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Hampshire based National Air Traffic Services apologise for flights chaos after glitch
AIR traffic bosses in Hampshire have apologised tonight after a computer glitch caused chaos for hundreds of thousands of travellers.
Journeys were thrown into chaos after problems at the National Air Traffic Services control base in Swanwick, near Fareham, saw hundreds of flights cancelled or delayed, sparking the worst disruption since the volcano ash crisis three years ago.
Last night they apologised for the huge disruption that had particular ramifications in southern England - blaming a very complex system combined with the need to keep people safe in the skies.
In Southampton, a total of 34 flights were affected at the airport by the problems with the telephone systems, although fortunately, none were cancelled.
Of the 25 flights into the airport on Saturday, nine were directly affected with delays by the chaos and five were indirectly delayed.
While of the 24 outbound flights, eight were delayed as a direct result of the problems and 11 were delayed as a result of delays elsewhere.
A spokesperson from Southampton Airport confirmed that some flights suffered delays of up to two hours but that they had caught up by about 4pm, operating as normal on Sunday.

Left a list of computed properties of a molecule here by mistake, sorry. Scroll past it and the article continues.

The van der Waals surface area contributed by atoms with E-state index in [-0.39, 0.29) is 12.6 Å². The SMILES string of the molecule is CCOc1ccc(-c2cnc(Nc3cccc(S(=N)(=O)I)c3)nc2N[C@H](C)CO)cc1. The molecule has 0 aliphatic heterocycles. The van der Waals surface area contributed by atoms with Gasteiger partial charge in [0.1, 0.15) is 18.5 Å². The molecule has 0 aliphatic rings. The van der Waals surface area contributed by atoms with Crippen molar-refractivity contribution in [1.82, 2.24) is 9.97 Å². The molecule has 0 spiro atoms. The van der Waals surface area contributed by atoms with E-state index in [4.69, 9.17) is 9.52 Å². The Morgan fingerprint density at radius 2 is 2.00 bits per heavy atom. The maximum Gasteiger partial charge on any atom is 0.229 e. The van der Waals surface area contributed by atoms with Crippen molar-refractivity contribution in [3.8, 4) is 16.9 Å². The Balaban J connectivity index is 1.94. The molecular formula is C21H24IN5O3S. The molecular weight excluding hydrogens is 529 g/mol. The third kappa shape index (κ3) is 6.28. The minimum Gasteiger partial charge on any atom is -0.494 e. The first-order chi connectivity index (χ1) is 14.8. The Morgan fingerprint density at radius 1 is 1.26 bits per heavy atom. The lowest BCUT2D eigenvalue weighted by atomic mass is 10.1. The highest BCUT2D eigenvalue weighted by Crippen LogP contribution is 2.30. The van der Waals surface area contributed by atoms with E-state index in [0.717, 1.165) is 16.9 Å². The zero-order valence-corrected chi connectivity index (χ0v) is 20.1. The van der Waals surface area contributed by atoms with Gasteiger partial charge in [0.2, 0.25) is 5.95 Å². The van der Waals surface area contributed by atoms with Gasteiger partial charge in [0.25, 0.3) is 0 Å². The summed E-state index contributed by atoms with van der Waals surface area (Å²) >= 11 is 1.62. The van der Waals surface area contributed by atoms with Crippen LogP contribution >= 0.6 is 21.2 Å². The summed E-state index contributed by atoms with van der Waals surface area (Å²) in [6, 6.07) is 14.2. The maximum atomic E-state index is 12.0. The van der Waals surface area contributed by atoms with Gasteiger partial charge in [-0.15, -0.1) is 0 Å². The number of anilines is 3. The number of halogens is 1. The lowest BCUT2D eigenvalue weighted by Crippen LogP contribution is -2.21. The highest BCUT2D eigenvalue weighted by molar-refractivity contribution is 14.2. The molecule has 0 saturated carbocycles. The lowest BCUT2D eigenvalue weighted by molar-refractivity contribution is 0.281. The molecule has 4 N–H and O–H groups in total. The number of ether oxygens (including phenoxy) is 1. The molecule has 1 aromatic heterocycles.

Across the country thousands of people endured hours of frustration as flights were affected, including the major airports of Heathrow, Stansted and Gatwick.
The problem was resolved at about 7.30pm on Saturday, more than 12 hours after first being reported.
It was feared there could be knock-on effects but other than a handful of cancellations at Heathrow, there were no further problems. The issue arose when Nats' night-time operating system, which combines sectors of airspace for when it is less busy, did not properly switch over to the daytime system, causing a communication problem with the centre's internal telephones. They stressed that safety was not at risk at any time.
Heathrow was the worst affected, with 228 cancellations, representing 15 per cent of its usual daily total of 1,300 flights going in and out of the airport. In a statement Nats apologised for the disruption, saying: “The reduction in capacity has had a disproportionate effect on southern England because it is extremely complex and busy airspace and we sincerely regret inconvenience to our airline customers and their passengers.
“To be clear, this is a very complex and sophisticated system with more than a million lines of software.
“This is not simply internal telephones, it is the system that controllers use to speak to other ATC agencies both in the UK and Europe and is the biggest system of its kind in Europe.
“This has been a major challenge for our engineering team and for the manufacturer, who has worked closely with us to ensure this complex problem was resolved as quickly as possible while maintaining a safe service.”
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